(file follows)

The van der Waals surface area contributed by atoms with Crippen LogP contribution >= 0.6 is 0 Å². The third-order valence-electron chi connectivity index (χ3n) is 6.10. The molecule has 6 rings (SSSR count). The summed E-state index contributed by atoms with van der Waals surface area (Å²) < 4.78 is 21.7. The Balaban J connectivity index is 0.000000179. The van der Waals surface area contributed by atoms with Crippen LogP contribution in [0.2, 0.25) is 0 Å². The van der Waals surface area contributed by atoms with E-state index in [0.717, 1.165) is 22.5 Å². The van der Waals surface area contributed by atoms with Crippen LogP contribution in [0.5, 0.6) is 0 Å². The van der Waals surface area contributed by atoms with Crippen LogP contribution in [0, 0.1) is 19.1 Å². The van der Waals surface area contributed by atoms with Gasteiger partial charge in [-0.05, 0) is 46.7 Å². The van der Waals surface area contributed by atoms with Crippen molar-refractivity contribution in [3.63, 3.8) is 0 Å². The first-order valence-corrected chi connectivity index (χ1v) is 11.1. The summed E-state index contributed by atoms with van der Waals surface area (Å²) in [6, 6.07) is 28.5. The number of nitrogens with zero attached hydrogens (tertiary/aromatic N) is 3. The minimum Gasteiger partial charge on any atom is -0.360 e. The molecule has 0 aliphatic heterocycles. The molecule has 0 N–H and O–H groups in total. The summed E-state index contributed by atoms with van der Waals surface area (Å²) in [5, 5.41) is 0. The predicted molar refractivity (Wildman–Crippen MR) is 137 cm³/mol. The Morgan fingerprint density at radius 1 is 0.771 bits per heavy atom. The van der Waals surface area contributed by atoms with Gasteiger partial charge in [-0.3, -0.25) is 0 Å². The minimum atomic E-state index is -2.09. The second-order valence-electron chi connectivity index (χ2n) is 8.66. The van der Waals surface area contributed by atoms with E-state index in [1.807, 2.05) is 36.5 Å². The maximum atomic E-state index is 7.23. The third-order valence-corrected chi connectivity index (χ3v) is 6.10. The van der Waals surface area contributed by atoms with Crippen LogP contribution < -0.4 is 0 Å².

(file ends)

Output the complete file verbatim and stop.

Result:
The van der Waals surface area contributed by atoms with Crippen LogP contribution >= 0.6 is 0 Å². The third-order valence-electron chi connectivity index (χ3n) is 6.10. The molecule has 6 rings (SSSR count). The summed E-state index contributed by atoms with van der Waals surface area (Å²) < 4.78 is 21.7. The Balaban J connectivity index is 0.000000179. The van der Waals surface area contributed by atoms with Crippen LogP contribution in [0.2, 0.25) is 0 Å². The van der Waals surface area contributed by atoms with E-state index in [0.717, 1.165) is 22.5 Å². The van der Waals surface area contributed by atoms with Crippen LogP contribution in [0.5, 0.6) is 0 Å². The van der Waals surface area contributed by atoms with Crippen LogP contribution in [0, 0.1) is 19.1 Å². The van der Waals surface area contributed by atoms with Gasteiger partial charge in [-0.05, 0) is 46.7 Å². The van der Waals surface area contributed by atoms with Crippen molar-refractivity contribution in [3.63, 3.8) is 0 Å². The first-order valence-corrected chi connectivity index (χ1v) is 11.1. The summed E-state index contributed by atoms with van der Waals surface area (Å²) in [6, 6.07) is 28.5. The number of nitrogens with zero attached hydrogens (tertiary/aromatic N) is 3. The minimum Gasteiger partial charge on any atom is -0.360 e. The molecule has 0 aliphatic heterocycles. The molecule has 0 N–H and O–H groups in total. The summed E-state index contributed by atoms with van der Waals surface area (Å²) in [5, 5.41) is 0. The predicted molar refractivity (Wildman–Crippen MR) is 137 cm³/mol. The Morgan fingerprint density at radius 1 is 0.771 bits per heavy atom. The van der Waals surface area contributed by atoms with Gasteiger partial charge in [-0.3, -0.25) is 0 Å². The minimum atomic E-state index is -2.09. The second-order valence-electron chi connectivity index (χ2n) is 8.66. The van der Waals surface area contributed by atoms with E-state index in [1.807, 2.05) is 36.5 Å². The maximum atomic E-state index is 7.23. The third-order valence-corrected chi connectivity index (χ3v) is 6.10. The van der Waals surface area contributed by atoms with Crippen LogP contribution < -0.4 is 0 Å².